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The tension in the South African dressing-room was palpable. Dale Steyn, Jacques Rudolph and Albie Morkel were seated in exactly the same chairs all morning. Like the rest of the players and management, they respectfully rose and cheered, when their teammate, Hashim Amla went past AB de Villiers’ national record of 278 with a typically elegant flick through mid-on.
They quickly resumed their seated positions. Amla’s 281, was already an epic performance, but the South African players wanted it to become one of even greater historic proportions. And so Amla batted on, into his 13th hour at the crease, tiredness taking over body and mind.
There were some “plays-and-misses” and a particularly heart-stopping moment when he drove Ravi Bopara over the covers just out of the reach of Kevin Pietersen.
Then followed a couple of singles to take him to 298, before he threw his bat into another lofted drive, this one thankfully further from the fielder and the ball flew to the cover boundary for four of the most historic runs in South African cricket. Now the applause from the dressing was more enthusiastic, there were smiles on all the faces.
The South African dressing room were joined by the entire crowd who were all on their feet acknowledging a truly monumental effort. No-one had scored 300 in England since Graeme Gooch did so against India at Lord’s 22 years ago.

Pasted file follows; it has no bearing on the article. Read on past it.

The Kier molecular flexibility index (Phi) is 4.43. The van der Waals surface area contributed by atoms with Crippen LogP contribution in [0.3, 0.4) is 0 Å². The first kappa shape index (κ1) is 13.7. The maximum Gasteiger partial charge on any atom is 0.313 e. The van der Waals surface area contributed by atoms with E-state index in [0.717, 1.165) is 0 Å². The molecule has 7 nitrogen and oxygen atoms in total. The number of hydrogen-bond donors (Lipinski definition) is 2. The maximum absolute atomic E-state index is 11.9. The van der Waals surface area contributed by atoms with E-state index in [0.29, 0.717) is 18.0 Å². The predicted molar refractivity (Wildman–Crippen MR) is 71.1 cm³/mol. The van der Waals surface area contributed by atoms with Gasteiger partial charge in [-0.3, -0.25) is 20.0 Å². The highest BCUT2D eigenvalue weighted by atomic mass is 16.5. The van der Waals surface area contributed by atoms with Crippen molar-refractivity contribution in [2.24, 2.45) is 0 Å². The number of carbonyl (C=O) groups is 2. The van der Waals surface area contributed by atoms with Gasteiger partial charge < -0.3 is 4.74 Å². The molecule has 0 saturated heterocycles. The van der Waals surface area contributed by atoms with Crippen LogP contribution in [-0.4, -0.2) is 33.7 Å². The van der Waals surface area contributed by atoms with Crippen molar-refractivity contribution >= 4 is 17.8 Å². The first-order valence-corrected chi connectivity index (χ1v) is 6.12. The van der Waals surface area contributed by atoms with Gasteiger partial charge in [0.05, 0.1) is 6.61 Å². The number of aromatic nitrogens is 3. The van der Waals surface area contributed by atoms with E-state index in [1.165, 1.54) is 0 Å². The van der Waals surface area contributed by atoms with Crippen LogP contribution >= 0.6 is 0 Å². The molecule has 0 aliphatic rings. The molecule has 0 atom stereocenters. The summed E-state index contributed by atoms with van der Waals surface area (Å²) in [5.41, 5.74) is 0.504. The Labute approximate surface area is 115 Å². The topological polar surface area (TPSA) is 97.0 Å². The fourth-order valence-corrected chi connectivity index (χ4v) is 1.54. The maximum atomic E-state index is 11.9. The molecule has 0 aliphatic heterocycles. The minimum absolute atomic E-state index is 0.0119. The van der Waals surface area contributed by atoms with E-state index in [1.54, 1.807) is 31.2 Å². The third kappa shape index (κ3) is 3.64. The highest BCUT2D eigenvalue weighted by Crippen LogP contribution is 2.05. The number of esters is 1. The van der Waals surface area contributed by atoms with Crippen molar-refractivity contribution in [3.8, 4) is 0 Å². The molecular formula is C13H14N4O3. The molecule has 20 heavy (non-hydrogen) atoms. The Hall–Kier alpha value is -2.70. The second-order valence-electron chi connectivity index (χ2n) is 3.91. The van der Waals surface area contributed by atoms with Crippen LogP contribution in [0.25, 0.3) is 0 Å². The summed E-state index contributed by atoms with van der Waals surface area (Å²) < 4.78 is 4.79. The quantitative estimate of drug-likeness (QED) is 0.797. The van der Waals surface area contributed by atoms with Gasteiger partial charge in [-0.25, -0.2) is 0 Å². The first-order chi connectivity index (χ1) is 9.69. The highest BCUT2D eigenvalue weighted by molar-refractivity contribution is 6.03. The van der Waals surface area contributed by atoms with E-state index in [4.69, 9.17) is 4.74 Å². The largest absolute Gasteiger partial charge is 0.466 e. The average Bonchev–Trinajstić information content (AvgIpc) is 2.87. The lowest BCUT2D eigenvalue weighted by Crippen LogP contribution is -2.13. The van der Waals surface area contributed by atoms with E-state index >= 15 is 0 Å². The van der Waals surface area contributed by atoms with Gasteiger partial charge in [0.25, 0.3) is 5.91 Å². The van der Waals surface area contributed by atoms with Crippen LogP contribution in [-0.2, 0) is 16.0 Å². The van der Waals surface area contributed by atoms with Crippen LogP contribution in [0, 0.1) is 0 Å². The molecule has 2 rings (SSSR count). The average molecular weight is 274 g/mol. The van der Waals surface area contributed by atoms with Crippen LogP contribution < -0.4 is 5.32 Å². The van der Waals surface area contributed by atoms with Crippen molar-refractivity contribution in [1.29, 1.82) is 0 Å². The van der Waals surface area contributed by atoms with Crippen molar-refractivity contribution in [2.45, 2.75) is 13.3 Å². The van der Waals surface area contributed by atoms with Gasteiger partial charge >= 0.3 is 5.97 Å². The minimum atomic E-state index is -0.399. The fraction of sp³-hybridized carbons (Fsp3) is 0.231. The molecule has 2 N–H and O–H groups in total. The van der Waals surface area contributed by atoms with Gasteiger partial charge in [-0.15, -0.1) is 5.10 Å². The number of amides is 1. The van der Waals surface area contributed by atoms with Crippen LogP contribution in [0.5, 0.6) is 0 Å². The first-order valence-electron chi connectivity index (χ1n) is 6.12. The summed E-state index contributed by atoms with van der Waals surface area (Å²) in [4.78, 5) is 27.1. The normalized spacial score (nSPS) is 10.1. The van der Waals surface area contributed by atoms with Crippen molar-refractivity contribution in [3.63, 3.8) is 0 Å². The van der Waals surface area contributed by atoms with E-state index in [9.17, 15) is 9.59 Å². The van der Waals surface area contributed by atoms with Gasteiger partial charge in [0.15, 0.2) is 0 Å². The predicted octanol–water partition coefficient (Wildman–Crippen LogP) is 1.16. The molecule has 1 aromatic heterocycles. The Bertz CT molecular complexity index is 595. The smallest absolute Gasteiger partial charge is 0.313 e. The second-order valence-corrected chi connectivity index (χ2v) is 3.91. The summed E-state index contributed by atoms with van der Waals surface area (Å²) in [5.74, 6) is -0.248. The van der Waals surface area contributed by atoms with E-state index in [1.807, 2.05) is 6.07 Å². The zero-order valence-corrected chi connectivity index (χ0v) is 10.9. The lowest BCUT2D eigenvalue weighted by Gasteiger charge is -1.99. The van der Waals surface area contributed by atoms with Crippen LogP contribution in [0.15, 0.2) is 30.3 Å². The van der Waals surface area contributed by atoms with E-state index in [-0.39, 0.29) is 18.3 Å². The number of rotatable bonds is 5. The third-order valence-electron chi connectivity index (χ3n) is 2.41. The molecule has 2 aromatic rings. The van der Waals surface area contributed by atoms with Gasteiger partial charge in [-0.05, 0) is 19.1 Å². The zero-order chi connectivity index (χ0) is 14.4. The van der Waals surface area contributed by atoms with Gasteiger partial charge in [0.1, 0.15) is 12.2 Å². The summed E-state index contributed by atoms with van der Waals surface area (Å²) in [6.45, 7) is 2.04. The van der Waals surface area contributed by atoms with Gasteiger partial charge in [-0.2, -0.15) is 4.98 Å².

Amla’s response was typically modest and his batting partner Jacques Kallis seemed more enthused about the landmark achievement, giving his mate an enormous hug and couple of high fives. The duo have, of course, been involved in some massive partnerships. Sunday was the third time they’d shared a stand of 300 or more and helped to further cement South Africa’s superiority in the first Test.
On Saturday night Graeme Smith – who has shared nine stands of 100 or more runs with Amla – had praised his composure and the incredible technique he’d showed on a pitch where the pace was slow which made shot-making difficult.
Amla still timed the ball beautifully however, and his driving through the cover region had a touch of artistry about it. There were plenty of deft flicks too – there always will be with Amla at the crease – while one punch drive off the back-foot through mid-on off Tim Bresnan will be long remembered if just for the audacity of the stroke.
Given the significance of what was taking place at the other end, Kallis’ 182 not out was somewhat forgotten. He won’t mind that, but its value should in no way be diminished. – The Star